Fiction Reviews


Star Wars: Thrawn

(2017) Timothy Zahn, Century, £20, hrdbk, 427pp, ISBN 978-1-780-89484-3

 

Reading Timothy Zahnís 'Heir to the Empire' trilogy in the 1990s was a formative experience for me in my reintroduction to science fiction. I had, as a younger boy, read everything the library had to offer stop that included all of the Isaac Asimov, Arthur C. Clarke, Philip Josť Farmer, Larry Niven, and Harry Harrison I could lay my hands on. However, in my late teenage years, I had a disposable income and went to the local bookshop in search of different fare.

Star Wars seemed to pervade the early 1990s, with a plethora of new editions of the films, and a selection of computer games. At that time, Star Trek filled an entire shelf of the science fiction section, but Star Wars did not. Zahnís work changed all that. His trilogy of novels opened the doors for a selection of writers to entertain eager fans of the Skywalkers and their cosmopolitan friends.

Licensed fiction like this can be hit or miss. There were always good Star Wars novels and bad Star Wars novels. Those of us who loved reading and the fictional universe, chalked up the not so goods with a shrug of the shoulders and moved on.

It was perhaps one of the most painful parts of the decision to remove these novels from the Star Wars canon taken by Disney in the 2014 rebranding, that Timothy Zahnís work was rendered obsolete. Many fans saw his trilogy as the next story of Luke, Leia and Han. Prior to this, here was even talk of the 'Heir to the Empire Trilogy' being the story on which director J. J. Abrams should base his new films.

This might explain why Timothy is and was invited back to reimagine his signature character, Grand Amiral Thrawn as a part of the new official canon. At first glance, his new tome does this character justice. Star Wars: Thrawn is a beautiful book and the story inside delivers entirely on what fans of Zahnís work may have been craving. Here we have a narration that covers all of thrones early career in the Imperial Navy. The slavish focus on this one character is very important. In Thrawn, Zahn created something unique. He was able to construct a character who feels every bit as iconic as the film characters. This is evidenced by the characters use across the Star Wars franchise. Thrawn has featured in computer games and in the animated series Star Wars: The Clone Wars. However, it is in his own novel that Thrawn shines as the calculating and rational protagonist who operates in a position that lends the Galactic Empire a sense of greyness. Thrawn is not a binary character. Whilst he was used by is an as the villain of his original trilogy, here he is very much the military officer solving problems that other corrupt officials in the Empire try to place in his way.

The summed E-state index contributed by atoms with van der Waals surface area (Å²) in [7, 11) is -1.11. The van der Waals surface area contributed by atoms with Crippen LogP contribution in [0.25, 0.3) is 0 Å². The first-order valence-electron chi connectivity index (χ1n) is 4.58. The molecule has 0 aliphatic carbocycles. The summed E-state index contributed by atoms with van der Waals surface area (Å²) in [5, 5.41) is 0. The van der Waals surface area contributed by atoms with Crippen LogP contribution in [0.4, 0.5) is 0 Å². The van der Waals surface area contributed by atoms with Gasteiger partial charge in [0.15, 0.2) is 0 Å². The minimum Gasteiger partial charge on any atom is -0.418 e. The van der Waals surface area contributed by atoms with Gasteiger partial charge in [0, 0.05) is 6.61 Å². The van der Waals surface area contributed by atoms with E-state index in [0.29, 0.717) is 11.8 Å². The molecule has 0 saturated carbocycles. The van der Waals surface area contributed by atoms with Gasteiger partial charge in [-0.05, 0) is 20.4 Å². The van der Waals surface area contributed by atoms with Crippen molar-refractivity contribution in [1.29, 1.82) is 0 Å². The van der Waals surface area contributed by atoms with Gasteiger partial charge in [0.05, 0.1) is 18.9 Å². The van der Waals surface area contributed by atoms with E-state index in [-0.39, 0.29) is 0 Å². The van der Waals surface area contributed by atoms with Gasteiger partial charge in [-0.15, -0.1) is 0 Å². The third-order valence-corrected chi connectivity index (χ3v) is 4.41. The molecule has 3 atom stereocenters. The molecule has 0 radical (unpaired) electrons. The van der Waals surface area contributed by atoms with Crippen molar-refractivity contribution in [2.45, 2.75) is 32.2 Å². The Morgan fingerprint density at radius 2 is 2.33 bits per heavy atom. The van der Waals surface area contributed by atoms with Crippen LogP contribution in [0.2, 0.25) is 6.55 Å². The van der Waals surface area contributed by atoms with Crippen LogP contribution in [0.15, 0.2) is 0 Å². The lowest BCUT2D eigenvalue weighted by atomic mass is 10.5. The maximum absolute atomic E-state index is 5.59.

This shift enables Zahn to portray whatGeorge Lucas determined as a military enemy led by a decaying dictator as something more interesting. Granted, there are definite clues that Zahn works from when looking at the films. Imperial characters in the movies appear and disappear, but often seem to have lives and agendas of their own. Thrawn is a more detailed example, made more interesting by him being nonhuman and clearly the strongest intellect in the book.

At times, Zahn makes use of Vanto as a Watson to Thrawnís Holmes. The different obstacles they encounter are overcome by a mixture of intelligent thinking and targeted violence. For the most part, the Empire is portrayed as a progressive force, solving problems throughout the galaxy rather than acting as the aggressor. Indeed, the fleeting portrayals of rebels and revolutionaries are depicted as misguided and flawed in their outlook. However, with both the Emperor and Darth Vader much removed from this work (the latter only being mentioned), this professional portrayal of the Imperial military structure is much easier to achieve. It also fits in with the mood of modern fans who have continued to demonstrate their affiliation for all things related to Star Wars' Imperial culture.

Thrawn rises through the ranks gradually as the book progresses. This allows Zahn to expand the scale of his scenes and situations as is titular character becomes more and more powerful within the Galactic Empire. There are some clever additional perspectives that play out towards the end of this process. One or two characters, such as Arihnda, Moff Ghadi and Yularen are developed early and resolved later when required. This gives the story texture and layers beyond the ranked progress of Thrawn, and breaks up some of the different obstacle based scenes.

Zahn is writing is as economical and accurate as ever. The scenes are descriptive and evocative in equal measure, drawing on the residual imagination of our favourite movie franchise. If there is a weakness, it lies in Thrawnís true agenda. This is not particularly well realised in this book, but heís hinted at. The closing scenes do hint at the possibility of a sequel that will make further use of the principal characters in another work.

In summary, welcome back to Star Wars Timothy Zahn.  Star Wars really, really missed you.

Allen Stroud


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